This remark of the Ramban is especially noteworthy in light of his more famous comments (16:6) charging that Sara acted improperly later in this story. After Hagar conceived, she began treating Sara disrespectfully, as she now saw herself as the primary wife. Sara responded by “oppressing” Hagar (“Va-te’aneha Sara” – 16:6), to the point where Hagar fled from the home. The Ramban writes, “Our matriarch sinned through this ‘oppression’,” and he boldly asserts that the pain that the descendants of Hagar’s son, Yishmael, would inflict upon Am Yisrael later in history is God’s punishment for this sin. Significantly, the Ramban expresses admiration for Sara’s selflessness and ethical character expressed in her having Hagar become Avraham’s second wife, yet does not refrain from criticizing Sara for her handling of the situation later. The way Sara brought Hagar to be a second wife is laudable, and an example of humility and morality, but, according to the Ramban, the way she responded when tensions arose was improper.
If we initiate a bold, ambitious project, we must be prepared to accept the difficult challenges that it will present us. Just as Sara was not, according to the Ramban, excused for her inappropriate handling of the tensions that arose as a result of her decision to have Avraham marry Hagar, we are not excused from handling the complications that arise over the course of our admirable, idealistic pursuits. If we set our goals high and embark on ambitious projects, as we of course should, then we must fully accept responsibility for the challenges that they will inevitably entail.
(see Ehud Ben-Ari’s article in Shabbaton, Parashat Lekh-Lekha, 5770)
As discussed yesterday, the Torah in Parashat Lekh-Lekha tells of the tense situation that arose after Sara had her maidservant, Hagar, marry Avraham in order to beget a child which would, in a sense, be considered Sara’s offspring. Hagar conceived quickly, at which point she began disrespecting Sara, who was childless. Apparently, Hagar felt that since she was pregnant with Avraham’s only child, she was now the primary wife, and she regarded Sara as the secondary wife. Sara expressed her anger to Avraham, saying, “My wrath is upon you – I placed my maidservant in your bosom, and when she saw that she became pregnant, I became lowly in her eyes. May the Lord judge between you and me!” (16:5). Avraham replied by allowing Sara to treat Hagar however she wished, and Sara then proceeded to “oppress” (“va-te’aneha” – 16:6) Hagar, treating her once again like her maidservant, whereupon Hagar fled.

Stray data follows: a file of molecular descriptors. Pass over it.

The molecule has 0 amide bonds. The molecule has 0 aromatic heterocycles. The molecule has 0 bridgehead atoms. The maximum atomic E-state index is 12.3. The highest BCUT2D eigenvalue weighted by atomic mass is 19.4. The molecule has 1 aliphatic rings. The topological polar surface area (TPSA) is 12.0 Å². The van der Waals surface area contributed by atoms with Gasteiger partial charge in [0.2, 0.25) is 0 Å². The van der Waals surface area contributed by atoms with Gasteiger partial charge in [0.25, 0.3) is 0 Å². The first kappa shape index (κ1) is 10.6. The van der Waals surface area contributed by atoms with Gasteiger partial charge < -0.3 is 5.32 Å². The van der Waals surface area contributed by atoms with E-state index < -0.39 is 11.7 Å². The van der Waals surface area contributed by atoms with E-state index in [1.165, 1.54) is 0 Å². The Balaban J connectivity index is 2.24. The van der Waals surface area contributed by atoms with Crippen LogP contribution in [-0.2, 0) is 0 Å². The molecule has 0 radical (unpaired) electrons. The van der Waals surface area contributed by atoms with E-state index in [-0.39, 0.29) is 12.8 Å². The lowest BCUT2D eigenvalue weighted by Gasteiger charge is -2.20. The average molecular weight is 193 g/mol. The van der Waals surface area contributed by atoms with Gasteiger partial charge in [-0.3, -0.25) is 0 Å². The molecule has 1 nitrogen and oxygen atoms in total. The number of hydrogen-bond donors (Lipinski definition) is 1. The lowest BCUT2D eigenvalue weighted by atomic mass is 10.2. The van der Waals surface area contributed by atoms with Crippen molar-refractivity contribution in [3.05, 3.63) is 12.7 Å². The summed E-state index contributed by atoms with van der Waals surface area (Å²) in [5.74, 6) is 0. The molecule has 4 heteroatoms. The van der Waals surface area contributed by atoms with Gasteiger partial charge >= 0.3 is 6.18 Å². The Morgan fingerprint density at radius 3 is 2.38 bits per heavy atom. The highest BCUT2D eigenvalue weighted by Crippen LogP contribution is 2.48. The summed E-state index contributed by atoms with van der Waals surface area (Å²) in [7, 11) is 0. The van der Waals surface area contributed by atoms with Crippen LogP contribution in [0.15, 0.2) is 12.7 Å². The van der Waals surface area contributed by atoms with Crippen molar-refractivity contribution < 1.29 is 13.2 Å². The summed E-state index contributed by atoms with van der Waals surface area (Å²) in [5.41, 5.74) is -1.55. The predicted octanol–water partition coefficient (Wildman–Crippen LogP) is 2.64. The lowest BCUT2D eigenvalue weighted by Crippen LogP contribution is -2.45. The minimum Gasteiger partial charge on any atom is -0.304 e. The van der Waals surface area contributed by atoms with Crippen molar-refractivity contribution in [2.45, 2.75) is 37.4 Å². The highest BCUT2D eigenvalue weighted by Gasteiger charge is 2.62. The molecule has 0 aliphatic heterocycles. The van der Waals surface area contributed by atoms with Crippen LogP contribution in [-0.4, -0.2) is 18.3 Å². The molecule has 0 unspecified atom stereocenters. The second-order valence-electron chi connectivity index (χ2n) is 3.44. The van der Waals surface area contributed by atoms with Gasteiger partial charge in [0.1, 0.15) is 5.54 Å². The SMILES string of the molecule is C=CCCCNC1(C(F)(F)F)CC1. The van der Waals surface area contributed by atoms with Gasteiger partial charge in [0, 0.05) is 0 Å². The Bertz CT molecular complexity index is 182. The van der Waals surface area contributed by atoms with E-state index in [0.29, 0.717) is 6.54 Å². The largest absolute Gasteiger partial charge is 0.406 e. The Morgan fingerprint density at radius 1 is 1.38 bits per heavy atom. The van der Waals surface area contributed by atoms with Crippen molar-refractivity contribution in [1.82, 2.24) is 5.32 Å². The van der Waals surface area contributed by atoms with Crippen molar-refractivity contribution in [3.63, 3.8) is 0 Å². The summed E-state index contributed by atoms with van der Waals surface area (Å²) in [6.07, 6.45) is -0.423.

This tense exchange between Sara and Avraham seems, at first glance, difficult to understand. Why did Sara blame Avraham for Hagar’s disrespectful behavior? And why did Avraham respond by allowing Sara to treat Hagar as she wished?
The Radak explains that when Hagar began disrespecting Sara, Avraham remained silent, and did not instruct Hagar to obey Sara’s wishes. Sara, meanwhile, chose not to resume imposing her authority and forcing Hagar into subservience, out of respect for Avraham. She therefore resented Avraham for his passivity, failing to reprimand Hagar. Avraham responded that he authorized Sara to treat Hagar as her maidservant, just like she had done before Avraham and Hagar married.
The Radak adds that although Sara received Avraham’s permission to impose her authority on Hagar, she nevertheless acted improperly by proceeding to do so. He writes:
Sara did not conduct herself in this regard in an ethical manner or in a pious manner… For although Avraham waived his honor, and said to her, “Do to her as is pleasing in your eyes,” it would have been proper for her to withdraw her hand in his honor and not to oppress [Hagar]… For it is not proper for a person to do anything he can with what is under his control. And the wise man said: “How beautiful it is to forego when possible.”
Even though Avraham – who was now married to Hagar – gave consent to have Sara again treat Hagar as her maidservant, Sara should not have done so. As difficult as the situation was, with Hagar now conducting herself with seniority in the household, Sara should have refrained from imposing her authority on Hagar, in consideration of the fact that Avraham was now Hagar’s husband. The Radak enlists this episode as an example of where people are expected to forego on that which they are technically entitled to do for the sake of peaceful relationships. Sensitivity sometimes requires us to refrain from even actions which we are allowed to undertake out of consideration for other people’s feelings. Not everything that is acceptable is necessarily wise or appropriate. The Radak here teaches that we must be prepared to forego on that which we can rightfully demand for the sake of protecting people’s feelings and avoiding unnecessary friction and tensions.